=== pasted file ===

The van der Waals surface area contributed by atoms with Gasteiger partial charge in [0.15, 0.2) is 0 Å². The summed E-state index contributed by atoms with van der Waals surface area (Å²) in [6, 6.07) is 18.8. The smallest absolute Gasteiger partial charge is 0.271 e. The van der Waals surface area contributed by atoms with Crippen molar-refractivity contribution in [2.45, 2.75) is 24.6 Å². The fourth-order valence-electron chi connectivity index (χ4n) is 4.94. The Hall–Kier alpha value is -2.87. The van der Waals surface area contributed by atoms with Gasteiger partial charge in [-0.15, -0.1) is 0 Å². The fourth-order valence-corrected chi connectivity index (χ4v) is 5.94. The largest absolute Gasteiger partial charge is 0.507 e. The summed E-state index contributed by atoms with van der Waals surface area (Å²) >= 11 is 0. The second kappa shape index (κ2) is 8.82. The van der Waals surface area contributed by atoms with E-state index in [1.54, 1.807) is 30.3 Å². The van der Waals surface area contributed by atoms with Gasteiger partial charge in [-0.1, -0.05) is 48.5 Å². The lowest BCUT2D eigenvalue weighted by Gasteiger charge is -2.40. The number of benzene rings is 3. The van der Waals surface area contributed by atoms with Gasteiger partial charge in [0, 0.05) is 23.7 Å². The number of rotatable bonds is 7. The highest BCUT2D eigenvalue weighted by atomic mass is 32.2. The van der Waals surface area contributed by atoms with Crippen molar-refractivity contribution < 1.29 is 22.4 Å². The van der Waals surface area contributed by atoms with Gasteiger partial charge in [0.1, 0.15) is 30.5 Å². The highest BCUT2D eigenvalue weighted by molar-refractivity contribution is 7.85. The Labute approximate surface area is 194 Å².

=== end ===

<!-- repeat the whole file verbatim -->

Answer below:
The van der Waals surface area contributed by atoms with Gasteiger partial charge in [0.15, 0.2) is 0 Å². The summed E-state index contributed by atoms with van der Waals surface area (Å²) in [6, 6.07) is 18.8. The smallest absolute Gasteiger partial charge is 0.271 e. The van der Waals surface area contributed by atoms with Crippen molar-refractivity contribution in [2.45, 2.75) is 24.6 Å². The fourth-order valence-electron chi connectivity index (χ4n) is 4.94. The Hall–Kier alpha value is -2.87. The van der Waals surface area contributed by atoms with Gasteiger partial charge in [-0.15, -0.1) is 0 Å². The fourth-order valence-corrected chi connectivity index (χ4v) is 5.94. The largest absolute Gasteiger partial charge is 0.507 e. The summed E-state index contributed by atoms with van der Waals surface area (Å²) >= 11 is 0. The second kappa shape index (κ2) is 8.82. The van der Waals surface area contributed by atoms with E-state index in [1.54, 1.807) is 30.3 Å². The van der Waals surface area contributed by atoms with Gasteiger partial charge in [-0.1, -0.05) is 48.5 Å². The lowest BCUT2D eigenvalue weighted by Gasteiger charge is -2.40. The number of benzene rings is 3. The van der Waals surface area contributed by atoms with Gasteiger partial charge in [0, 0.05) is 23.7 Å². The number of rotatable bonds is 7. The highest BCUT2D eigenvalue weighted by atomic mass is 32.2. The van der Waals surface area contributed by atoms with Crippen molar-refractivity contribution < 1.29 is 22.4 Å². The van der Waals surface area contributed by atoms with Gasteiger partial charge in [0.1, 0.15) is 30.5 Å². The highest BCUT2D eigenvalue weighted by molar-refractivity contribution is 7.85. The Labute approximate surface area is 194 Å².